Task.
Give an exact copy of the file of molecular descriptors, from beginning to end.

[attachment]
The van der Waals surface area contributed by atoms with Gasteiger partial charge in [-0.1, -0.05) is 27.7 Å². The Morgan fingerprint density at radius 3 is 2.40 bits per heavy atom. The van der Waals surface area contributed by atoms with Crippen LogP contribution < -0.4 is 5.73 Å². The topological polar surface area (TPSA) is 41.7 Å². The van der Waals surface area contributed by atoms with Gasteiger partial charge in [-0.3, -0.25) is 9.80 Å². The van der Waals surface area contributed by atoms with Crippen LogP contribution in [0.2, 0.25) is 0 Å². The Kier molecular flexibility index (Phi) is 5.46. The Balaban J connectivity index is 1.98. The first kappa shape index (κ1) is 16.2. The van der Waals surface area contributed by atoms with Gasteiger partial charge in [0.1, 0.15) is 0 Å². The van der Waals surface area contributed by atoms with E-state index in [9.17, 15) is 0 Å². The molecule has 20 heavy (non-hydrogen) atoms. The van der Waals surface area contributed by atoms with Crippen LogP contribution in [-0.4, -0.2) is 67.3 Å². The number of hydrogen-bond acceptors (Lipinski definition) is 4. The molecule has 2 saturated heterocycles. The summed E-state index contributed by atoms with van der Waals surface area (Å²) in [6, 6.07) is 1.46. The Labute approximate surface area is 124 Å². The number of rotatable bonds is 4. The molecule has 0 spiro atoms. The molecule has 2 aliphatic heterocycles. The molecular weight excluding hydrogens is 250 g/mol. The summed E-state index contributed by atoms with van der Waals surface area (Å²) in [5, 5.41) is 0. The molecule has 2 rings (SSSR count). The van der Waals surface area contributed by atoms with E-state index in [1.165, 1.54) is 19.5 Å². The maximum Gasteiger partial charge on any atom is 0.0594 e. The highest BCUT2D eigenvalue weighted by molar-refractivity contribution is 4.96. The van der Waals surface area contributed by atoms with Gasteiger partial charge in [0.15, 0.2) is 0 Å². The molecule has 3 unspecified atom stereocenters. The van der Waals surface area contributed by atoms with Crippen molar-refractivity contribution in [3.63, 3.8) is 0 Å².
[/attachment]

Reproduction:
The van der Waals surface area contributed by atoms with Gasteiger partial charge in [-0.1, -0.05) is 27.7 Å². The Morgan fingerprint density at radius 3 is 2.40 bits per heavy atom. The van der Waals surface area contributed by atoms with Crippen LogP contribution < -0.4 is 5.73 Å². The topological polar surface area (TPSA) is 41.7 Å². The van der Waals surface area contributed by atoms with Gasteiger partial charge in [-0.3, -0.25) is 9.80 Å². The van der Waals surface area contributed by atoms with Crippen LogP contribution in [0.2, 0.25) is 0 Å². The Kier molecular flexibility index (Phi) is 5.46. The Balaban J connectivity index is 1.98. The first kappa shape index (κ1) is 16.2. The van der Waals surface area contributed by atoms with Gasteiger partial charge in [0.1, 0.15) is 0 Å². The van der Waals surface area contributed by atoms with E-state index in [9.17, 15) is 0 Å². The molecule has 20 heavy (non-hydrogen) atoms. The van der Waals surface area contributed by atoms with Crippen LogP contribution in [-0.4, -0.2) is 67.3 Å². The number of hydrogen-bond acceptors (Lipinski definition) is 4. The molecule has 2 saturated heterocycles. The summed E-state index contributed by atoms with van der Waals surface area (Å²) in [6, 6.07) is 1.46. The Labute approximate surface area is 124 Å². The number of rotatable bonds is 4. The molecule has 0 spiro atoms. The molecule has 2 aliphatic heterocycles. The molecular weight excluding hydrogens is 250 g/mol. The summed E-state index contributed by atoms with van der Waals surface area (Å²) in [5, 5.41) is 0. The molecule has 2 rings (SSSR count). The van der Waals surface area contributed by atoms with E-state index in [1.165, 1.54) is 19.5 Å². The maximum Gasteiger partial charge on any atom is 0.0594 e. The highest BCUT2D eigenvalue weighted by molar-refractivity contribution is 4.96. The van der Waals surface area contributed by atoms with Gasteiger partial charge in [0.15, 0.2) is 0 Å². The molecule has 3 unspecified atom stereocenters. The van der Waals surface area contributed by atoms with Crippen molar-refractivity contribution in [3.63, 3.8) is 0 Å².